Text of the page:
Feed your future
June 2-5, 2019 | New Orleans, LA

Food Health & Nutrition

1 - 10 Results out of 38

As plant-based eating gains popularity, challenges for plant-based proteins emerge.

Giving gut microbes what they need will result in getting what we need.

“Deep Dive: “Gut Microbiome, Nutrition, and Health” will begin on Monday morning, June 3, with an overview and will continue throughout the day with sessions dedicated to specific aspects of micro-biome-related science.

With childhood obesity and type 2 diabetes on the rise, a spotlight has fallen on what and how much Americans are feeding their kids. Three speakers helped shed some light on the subject in a Monday morning session entitled “The Unique Nutrition and Feeding Needs of Infants and Toddlers.”
Seaweed supplier debuts new kelp purée.
This year’s Scientific Programming will include four Hot Topic sessions—curated, scientific sessions focused on impactful, current trends and issues facing the science of food. 
New Cannabis Frontiers in Public Health, Medical Science, and Food Safety

When: Wednesday, 06/05/2019 through Wednesday, 06/05/2019, 01:15 PM - 02:45 PM

Where: Ernest N. Morial Convention Center - 275-277

After a thirty-five-year War on Drugs, cannabis marijuana (Cannabis sativa) is legalized for personal or recreational use in 30 states and the District of Columbia (State Marijuana Laws). Marijuana, known on the street by more than 200 names, is a schedule 1 drug under the Controlled Substances Act (1970), which is enforced by the Drug Enforcement Administration. It should be noted that two cannabis containing drugs have been approved by the FDA and that other components of marijuana may show promise for treating medical conditions including chronic pain, muscle spasms, seizure disorders, and nausea from cancer chemotherapy. However, a food containing marijuana is considered adulterated as defined under U.S. food regulations (21 CFR 342).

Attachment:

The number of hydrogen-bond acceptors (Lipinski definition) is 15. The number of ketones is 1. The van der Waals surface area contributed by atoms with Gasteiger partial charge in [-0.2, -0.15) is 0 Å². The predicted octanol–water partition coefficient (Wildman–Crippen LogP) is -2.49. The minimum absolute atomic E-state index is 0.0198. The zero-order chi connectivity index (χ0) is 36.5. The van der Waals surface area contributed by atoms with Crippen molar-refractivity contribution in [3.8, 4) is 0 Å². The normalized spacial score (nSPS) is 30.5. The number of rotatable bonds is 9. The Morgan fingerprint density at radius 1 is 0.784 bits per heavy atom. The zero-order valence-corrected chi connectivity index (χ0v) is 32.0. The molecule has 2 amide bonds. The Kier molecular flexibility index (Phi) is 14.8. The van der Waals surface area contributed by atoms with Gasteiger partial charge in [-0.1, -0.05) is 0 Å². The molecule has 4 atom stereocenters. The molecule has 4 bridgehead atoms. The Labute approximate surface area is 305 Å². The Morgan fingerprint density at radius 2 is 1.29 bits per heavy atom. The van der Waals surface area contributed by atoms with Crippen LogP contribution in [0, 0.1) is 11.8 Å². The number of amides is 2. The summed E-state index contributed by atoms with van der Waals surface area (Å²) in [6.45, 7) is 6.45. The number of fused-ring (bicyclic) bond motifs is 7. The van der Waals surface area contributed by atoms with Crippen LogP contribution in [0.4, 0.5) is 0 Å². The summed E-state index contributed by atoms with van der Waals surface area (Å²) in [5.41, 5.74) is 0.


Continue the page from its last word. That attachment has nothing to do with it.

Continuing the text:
Despite these regulatory dynamics, food products that contain marijuana with its vast array of psychoactive and non-psychoactive substances represent approximately 10 percent of the total U.S. cannabis market, which is nearly $5 billion and escalating daily. In addition, many analytical challenges remain in order to accurately assess the content of food products that contain THC and related cannabinoids. Recent reports indicate many cannabis-containing food products are out of compliance in many aspects when applied to the normal food supply. Yet, a recent GRAS affirmation of CBD may represent the regulatory and safety beginning of future applications in foods and dietary supplements.
The pharmacokinetics of the various cannabinoids, such as THC, and the associated terpenes, differ based on route of administration, such as inhalation or oral ingestion. For example, inhalation of THC may produce psychotropic effects within seconds to a few minutes, whereas those effects are typically delayed 60-90 minutes post ingestion and in addition, may be amplified following oral consumption. Most importantly, cannabis yields over 770 chemical compounds, many of which are less than well-characterized, and for which no safety data are available. Furthermore, only limited toxicological evaluations have been conducted via oral administration.
Yet, these kinds of food products are readily available but without traditional safety assessment, clinical substantiation, or regulatory compliance. There is a desperate need to better understand how exposure via various routes of administration, including oral through marijuana edibles and especially during the developmental teen years, influences brain development and brain injury. The legalization of marijuana may prove to be of significant political and social benefit, but the medical impact of readily available and potent edible forms of this plant must be better understood and approached with utmost care and caution.
A Holistic Approach to Sugar Reduction in Food and Beverage Applications

When: Wednesday, 06/05/2019 through Wednesday, 06/05/2019, 01:15 PM - 02:45 PM

Where: Ernest N. Morial Convention Center - 265-268